Super 8
Friday, 10 June 2011

J J Abrams’s Super 8 is a pleasant summer movie. It’s pleasant largely because its two young stars, Elle Fanning and Joel Courtney, are not only engaging but engaging in the same way as two older actors, Nicole Kidman and Jason Bateman. Whether there’s a facial resemblance I won’t claim, but Ms Fanning has Ms Kidnman’s ability to make passionate outburst look like the natural consequence of steely reserve, while Mr Courtney has Mr Bateman’s modest but genially attentive charm. The sense of kids playing at being movie stars is of course enhanced by the fact that their characters are making a movie — a zombie movie shot in Super 8 film (Mr Abrams’s film is set in 1979). You can watch Super 8, in fact, as a movie about moviemaking, ignore the Spielbergian science fiction story altogether, and have a perfectly good time. I’ll let you do the unpacking. Let’s just say that watching Charles, an enthusiastic, power-mad fifteen year-old would-be auteur (Riley Griffiths), run around exclaiming an urgent need for and ecstatic appreciation of “Production Values!” is going to be more of a treat for viewers who have actually considered  the movies than it’s going to be for those who haven’t. (The more I think about this kid’s chutzpah, the more I’m put in mind of Charles Laughton.)

Mr Abrams is to be congratulated for cloaking his movie in the Aura of Spielberg without suffocating it. It may be that he is simply the better director of actors. The pressboard clichés of Steven Spielberg’s Mittelamerika are all on display. We have a slightly dumpy and sad Ohio manufacturing town that doesn’t know what’s going to hit it — the visitor from outer space will be a benign memory once the offshoring and shuttering starts. We have perfectly nice, normal Americans, complete with their domesticated hostilities about patriarchy and propriety. We have a hero whose mother died in a factory accident the winter before the story gets going. We have a heroine whose mother abandoned her to the care of her shiftless, long-haired father (Ron Eldard, made up to resemble, very spookily, Gérard Depardieu — more references!). We have the overweight Charles, one of ten or fifteen children in a happily chaotic home overseen by a can-do mom (Jessica Tuck). The hero lives with his deputy sheriff stepfather (Kyle Chandler) in the nicer part of town, which wouldn’t be the nicer part of any village in Westchester, while the heroine lives in a more rackety pile that’s reminiscent of New England mill towns. In the climax, the town is destroyed —so maybe its citizens won’t suffer the onslaught of globalization, after all. The important thing is that the hero and the sheriff share a warmly heartfelt embrace at the finish. If the production values of Super 8 were a font, we would call it Spielberg Vernacular Bold.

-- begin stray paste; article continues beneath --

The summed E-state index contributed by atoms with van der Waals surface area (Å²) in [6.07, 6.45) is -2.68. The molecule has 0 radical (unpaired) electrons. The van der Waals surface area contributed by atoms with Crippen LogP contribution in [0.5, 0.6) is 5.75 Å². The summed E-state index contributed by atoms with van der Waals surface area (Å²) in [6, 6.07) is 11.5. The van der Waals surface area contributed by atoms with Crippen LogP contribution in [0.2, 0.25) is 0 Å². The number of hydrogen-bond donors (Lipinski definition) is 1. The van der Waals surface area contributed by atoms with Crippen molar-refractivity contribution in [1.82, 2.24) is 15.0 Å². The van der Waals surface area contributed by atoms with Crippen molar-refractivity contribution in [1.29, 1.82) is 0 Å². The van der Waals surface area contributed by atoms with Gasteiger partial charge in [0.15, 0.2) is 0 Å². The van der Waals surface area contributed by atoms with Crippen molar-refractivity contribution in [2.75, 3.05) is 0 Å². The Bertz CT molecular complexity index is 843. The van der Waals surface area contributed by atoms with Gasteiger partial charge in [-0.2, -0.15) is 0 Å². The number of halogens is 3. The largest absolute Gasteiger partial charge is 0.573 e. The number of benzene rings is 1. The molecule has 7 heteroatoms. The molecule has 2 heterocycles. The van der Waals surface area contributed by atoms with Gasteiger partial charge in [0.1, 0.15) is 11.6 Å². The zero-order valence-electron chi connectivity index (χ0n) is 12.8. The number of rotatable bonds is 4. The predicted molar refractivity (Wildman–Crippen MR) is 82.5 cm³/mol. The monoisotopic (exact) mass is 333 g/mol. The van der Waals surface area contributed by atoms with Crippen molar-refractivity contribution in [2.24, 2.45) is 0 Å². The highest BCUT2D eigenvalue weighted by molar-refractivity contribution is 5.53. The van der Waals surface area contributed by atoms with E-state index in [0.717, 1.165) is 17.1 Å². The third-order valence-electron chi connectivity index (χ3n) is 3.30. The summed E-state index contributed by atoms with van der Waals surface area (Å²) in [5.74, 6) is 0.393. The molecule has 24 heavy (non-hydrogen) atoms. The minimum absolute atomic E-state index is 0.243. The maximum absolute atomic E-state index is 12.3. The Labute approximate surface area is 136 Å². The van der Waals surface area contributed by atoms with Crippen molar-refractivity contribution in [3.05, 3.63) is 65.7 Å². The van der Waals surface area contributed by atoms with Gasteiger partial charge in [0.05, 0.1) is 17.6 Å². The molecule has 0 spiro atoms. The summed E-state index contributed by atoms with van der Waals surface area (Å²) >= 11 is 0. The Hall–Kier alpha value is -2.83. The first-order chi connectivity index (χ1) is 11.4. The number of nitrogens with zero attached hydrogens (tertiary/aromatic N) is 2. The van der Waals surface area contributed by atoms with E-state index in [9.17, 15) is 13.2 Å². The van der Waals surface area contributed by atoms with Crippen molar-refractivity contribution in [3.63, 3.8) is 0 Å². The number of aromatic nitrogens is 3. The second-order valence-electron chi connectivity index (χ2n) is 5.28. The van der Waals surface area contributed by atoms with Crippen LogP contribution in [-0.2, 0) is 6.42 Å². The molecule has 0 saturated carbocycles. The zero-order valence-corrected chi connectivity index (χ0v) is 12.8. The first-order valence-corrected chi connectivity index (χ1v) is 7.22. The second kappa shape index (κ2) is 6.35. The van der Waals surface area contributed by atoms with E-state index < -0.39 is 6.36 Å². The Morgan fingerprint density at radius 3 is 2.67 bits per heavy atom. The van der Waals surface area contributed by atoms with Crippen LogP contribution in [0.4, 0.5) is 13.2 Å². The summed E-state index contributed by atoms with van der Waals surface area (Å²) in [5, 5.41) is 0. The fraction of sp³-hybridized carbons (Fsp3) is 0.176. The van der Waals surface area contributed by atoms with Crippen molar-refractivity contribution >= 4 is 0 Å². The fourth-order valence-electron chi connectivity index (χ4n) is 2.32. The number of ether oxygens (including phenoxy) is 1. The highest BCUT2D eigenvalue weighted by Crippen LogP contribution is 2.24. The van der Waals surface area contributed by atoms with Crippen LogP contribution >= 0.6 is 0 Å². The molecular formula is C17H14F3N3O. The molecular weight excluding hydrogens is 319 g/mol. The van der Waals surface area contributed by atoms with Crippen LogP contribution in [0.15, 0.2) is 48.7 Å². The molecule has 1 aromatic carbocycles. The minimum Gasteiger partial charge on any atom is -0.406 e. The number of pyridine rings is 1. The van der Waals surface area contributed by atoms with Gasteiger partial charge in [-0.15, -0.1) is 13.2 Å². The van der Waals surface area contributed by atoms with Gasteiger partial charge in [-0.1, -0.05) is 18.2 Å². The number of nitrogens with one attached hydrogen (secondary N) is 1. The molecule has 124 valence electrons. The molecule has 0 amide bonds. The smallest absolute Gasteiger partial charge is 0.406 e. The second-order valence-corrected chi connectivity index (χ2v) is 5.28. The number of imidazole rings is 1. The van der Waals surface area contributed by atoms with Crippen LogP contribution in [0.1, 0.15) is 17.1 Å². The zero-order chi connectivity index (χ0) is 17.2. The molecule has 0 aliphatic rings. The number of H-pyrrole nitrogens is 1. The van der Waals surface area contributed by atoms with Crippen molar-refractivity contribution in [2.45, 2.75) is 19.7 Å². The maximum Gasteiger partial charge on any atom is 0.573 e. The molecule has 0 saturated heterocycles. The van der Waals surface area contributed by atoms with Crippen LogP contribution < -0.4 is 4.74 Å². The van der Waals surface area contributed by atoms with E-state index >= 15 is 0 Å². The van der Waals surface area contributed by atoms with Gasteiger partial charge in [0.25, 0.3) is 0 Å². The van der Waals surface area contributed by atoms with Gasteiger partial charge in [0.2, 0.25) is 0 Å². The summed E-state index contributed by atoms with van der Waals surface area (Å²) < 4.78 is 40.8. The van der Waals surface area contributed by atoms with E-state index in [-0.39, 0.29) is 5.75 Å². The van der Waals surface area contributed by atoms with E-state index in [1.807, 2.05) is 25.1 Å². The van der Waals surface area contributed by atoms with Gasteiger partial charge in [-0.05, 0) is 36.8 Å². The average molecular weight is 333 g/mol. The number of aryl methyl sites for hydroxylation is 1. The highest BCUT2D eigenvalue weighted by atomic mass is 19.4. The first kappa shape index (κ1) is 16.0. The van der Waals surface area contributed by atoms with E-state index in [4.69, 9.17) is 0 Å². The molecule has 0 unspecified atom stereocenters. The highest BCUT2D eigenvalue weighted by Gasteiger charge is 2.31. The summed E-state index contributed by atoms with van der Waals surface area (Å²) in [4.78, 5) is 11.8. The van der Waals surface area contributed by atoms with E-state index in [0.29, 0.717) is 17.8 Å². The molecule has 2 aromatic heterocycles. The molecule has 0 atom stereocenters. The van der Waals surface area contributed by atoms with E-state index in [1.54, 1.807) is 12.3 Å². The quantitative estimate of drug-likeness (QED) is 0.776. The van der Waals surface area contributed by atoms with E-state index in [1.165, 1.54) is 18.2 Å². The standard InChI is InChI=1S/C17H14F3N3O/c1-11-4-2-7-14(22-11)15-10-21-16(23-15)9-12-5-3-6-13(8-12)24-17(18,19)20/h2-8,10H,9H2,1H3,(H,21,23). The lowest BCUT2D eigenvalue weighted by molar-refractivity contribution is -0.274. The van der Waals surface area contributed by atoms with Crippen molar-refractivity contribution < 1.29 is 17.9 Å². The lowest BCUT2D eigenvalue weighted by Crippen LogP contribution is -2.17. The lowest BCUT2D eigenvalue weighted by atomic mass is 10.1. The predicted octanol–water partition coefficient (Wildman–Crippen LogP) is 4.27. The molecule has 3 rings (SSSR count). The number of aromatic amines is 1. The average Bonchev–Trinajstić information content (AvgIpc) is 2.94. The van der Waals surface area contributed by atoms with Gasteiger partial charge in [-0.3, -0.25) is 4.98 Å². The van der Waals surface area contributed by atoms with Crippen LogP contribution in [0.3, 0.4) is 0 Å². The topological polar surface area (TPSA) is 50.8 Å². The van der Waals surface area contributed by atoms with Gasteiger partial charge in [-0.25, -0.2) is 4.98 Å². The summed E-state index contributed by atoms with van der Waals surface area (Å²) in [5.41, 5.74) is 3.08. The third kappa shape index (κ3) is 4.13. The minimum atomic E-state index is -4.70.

The town is destroyed by special forces of I forget which branch of the armed services; Air Force probably. It would be misleading to say that Super 8 resounds with echoes of Sixties-era countercultural loathing for the military, because the sounds that you hear are much, much  louder than echoes. The special forces, headed by a tall silent type with bad skin played by Noah Emmerich, are the film’s bad guys. They will stop at nothing to prevent a brachyurous alien of nightmarish allure but superhuman intelligence from repairing its space ship and, like ET, going home. It is not its fault that the weaponry aimed in its direction misfires and destroys the town; it is only acting in self-defense. Mr Abrams insures that the creature’s final departure is a glittering, almost hypnotizing bit of Las Vegas glitz, leaving behind a wreckage of microwave ovens, console television sets, and too-large automobiles that no sane person would want anyway. If the creature does have an unfortunate habit of sustaining itself on a diet of humans, that’s just a gentle parallel of the kids’ zombie movie — which is shown in its entirety during the final credits, so sit still after the happy ending.

Super 8 may unfold in a thoroughly predictable manner, but then so does Midnight in Paris; in both cases, the unfolding is expert. As a Manhattanite, I have a thoroughly predictable preference for Woody Allen’s Gotham Comic Sans, but I had a good time at Super 8, and if you have ever thought about why you like going to the movies, you will, too.